Temporary Car Insurance In New Jersey For 2024

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Written by Cara Carlone
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Have you ever needed to borrow a car from a friend or family member or had to lend one yourself? When sorting insurance for such situations, a standard insurance policy seems like too much insurance, doesn’t it? That’s where temporary car insurance comes in.

A temporary car insurance policy provides short-term coverage at a fraction of the cost of a traditional auto policy. The only problem is most insurers in the U.S. don’t sell temporary car insurance policies. Fortunately, there are other ways drivers can get coverage for a short duration, depending on your needs.

As an insurance industry veteran with decades of experience, I have advised many drivers on the best auto insurance options for their circumstances. In this article, I provide the same guidance to New Jersey drivers by discussing potential reasons for buying temporary car insurance and suggesting alternative options.

Read on to learn how to be adequately covered without paying full price for that coverage.

What Is Temporary Car Insurance?

Temporary car insurance policies have terms that are less than six months. However, standard auto policies in the U.S. typically come with 6- or 12-month policy terms. If you only need coverage for a few months, weeks, or even days, consider alternatives like buying a standard six-month policy and canceling it early.

Can You Get Temporary Car Insurance In New Jersey?

Insurance companies generally don’t offer temporary car insurance in New Jersey (and the rest of the United States). Nonetheless, drivers can still get short-term coverage by finding existing coverage options that match their needs.

Alternative Solutions To Temporary Car Insurance

There are alternative solutions to temporary car insurance if you need it. The various solutions will depend on the reason you need insurance. Let’s look at some examples.

Rental Car Insurance In New Jersey

Most drivers mistakenly believe they need to buy temporary car insurance when they rent a car. But you can purchase car insurance directly from the rental car company, eliminating the need for a personal policy. Getting coverage through the rental company is recommended since most insurers don’t cover loss of use of rental cars, which can be pricey.

Rideshare Car Insurance

Uber employs roughly 1.5 million drivers in the United States, and since its launch in New Jersey in 2013, more than 13,000 drivers had signed up to drive for the ride-share service by 2017. Most ride-share companies maintain commercial auto insurance on behalf of their drivers. By New Jersey law, this should include at least $1.5 million in underinsured motorists coverage for each trip.

If you drive for a transport network company (TNC), you should also maintain personal auto insurance to protect you while off the clock. Additional insurance may be necessary to cover any gaps between the TNC commercial policy and your personal auto policy. You can get a rideshare endorsement on your policy or a separate rideshare insurance policy.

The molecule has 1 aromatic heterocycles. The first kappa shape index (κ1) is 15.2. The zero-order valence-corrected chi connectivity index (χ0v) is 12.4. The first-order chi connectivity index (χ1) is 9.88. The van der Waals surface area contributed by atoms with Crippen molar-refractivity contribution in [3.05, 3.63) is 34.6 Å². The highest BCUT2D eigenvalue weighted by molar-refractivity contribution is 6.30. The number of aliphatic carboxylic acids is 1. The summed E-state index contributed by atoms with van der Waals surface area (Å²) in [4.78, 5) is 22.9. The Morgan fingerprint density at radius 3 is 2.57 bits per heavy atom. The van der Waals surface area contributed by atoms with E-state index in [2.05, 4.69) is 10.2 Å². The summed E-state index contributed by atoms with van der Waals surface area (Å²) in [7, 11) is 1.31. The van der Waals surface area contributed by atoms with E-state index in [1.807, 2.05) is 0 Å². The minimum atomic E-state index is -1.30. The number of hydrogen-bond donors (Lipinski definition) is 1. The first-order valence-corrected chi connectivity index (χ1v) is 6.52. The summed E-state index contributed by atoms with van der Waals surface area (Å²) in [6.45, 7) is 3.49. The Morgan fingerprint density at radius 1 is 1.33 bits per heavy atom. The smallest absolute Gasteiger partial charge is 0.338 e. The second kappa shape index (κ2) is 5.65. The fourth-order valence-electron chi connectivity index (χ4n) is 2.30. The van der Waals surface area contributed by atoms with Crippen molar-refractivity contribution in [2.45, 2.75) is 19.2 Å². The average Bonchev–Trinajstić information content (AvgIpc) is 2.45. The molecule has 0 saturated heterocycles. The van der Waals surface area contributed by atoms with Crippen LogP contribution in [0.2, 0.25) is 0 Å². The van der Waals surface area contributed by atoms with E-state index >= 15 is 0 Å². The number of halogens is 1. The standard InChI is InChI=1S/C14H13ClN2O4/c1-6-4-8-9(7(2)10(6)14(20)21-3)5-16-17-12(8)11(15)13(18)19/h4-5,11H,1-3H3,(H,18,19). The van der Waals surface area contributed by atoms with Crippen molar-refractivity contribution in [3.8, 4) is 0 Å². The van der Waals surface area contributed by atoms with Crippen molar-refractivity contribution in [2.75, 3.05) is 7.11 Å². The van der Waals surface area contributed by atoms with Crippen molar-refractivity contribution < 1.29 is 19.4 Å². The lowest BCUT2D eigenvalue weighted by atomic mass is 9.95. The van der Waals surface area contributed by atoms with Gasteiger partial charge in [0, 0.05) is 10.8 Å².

Non-Owner Car Insurance In New Jersey

Do you have regular access to a car you don’t own? A non-owner policy can provide you with liability coverage whenever you operate it. Non-owner car insurance is tied to the person named in the policy rather than a specific vehicle. So when you get behind the wheel of a rented or borrowed car, you can have peace of mind knowing you’re protected.

Note: A non-owner car insurance policy can also prevent lapses in your insurance coverage when you’re between cars, preventing your insurance premiums from increasing in the future.

New Jersey Pay-Per-Mile Insurance

If you work remotely or just don’t drive very often, pay-per-mile car insurance may be the solution you’re looking for. While traditional auto insurance doesn’t factor in how regularly you drive, premiums for a pay-per-mile policy are based primarily on how many miles you drive. Therefore, low-mileage drivers pay less for the same coverage a standard car insurance policy offers.

Buying A Six-Month New Jersey Insurance Policy And Canceling It Early

Insurance companies generally offer six or twelve-month car insurance policies, so you’re not likely to find policies with shorter terms. However, there’s no law against purchasing a six-month auto policy and canceling it early.

Note: Some insurance companies may charge you a penalty for canceling your policy before the end of its term. Read and understand the cancellation section of a policy before you commit to buying it.

New Jersey's Top Car Insurance Companies for Short-Term Car Insurance

Cheapest Liability Only

Overall Rating

Key Statistics

7/10 Affordability
8/10 Customer Satisfaction
9/10 Claims
10/10 Coverage Level

Why We Like Them

If you’re looking for short-term car insurance, you’re also likely looking for the most affordable options. You can save on your auto insurance by forgoing comprehensive and collision coverage and getting liability coverage only. However, this may not be possible if your vehicle is financed or leased.

My research shows Geico to be the cheapest provider for liability-only policies. Famous for its commercials, Geico is also making waves with its affordable prices. Anyone looking to drive legally on the streets of New Jersey with only liability coverage should consider Geico.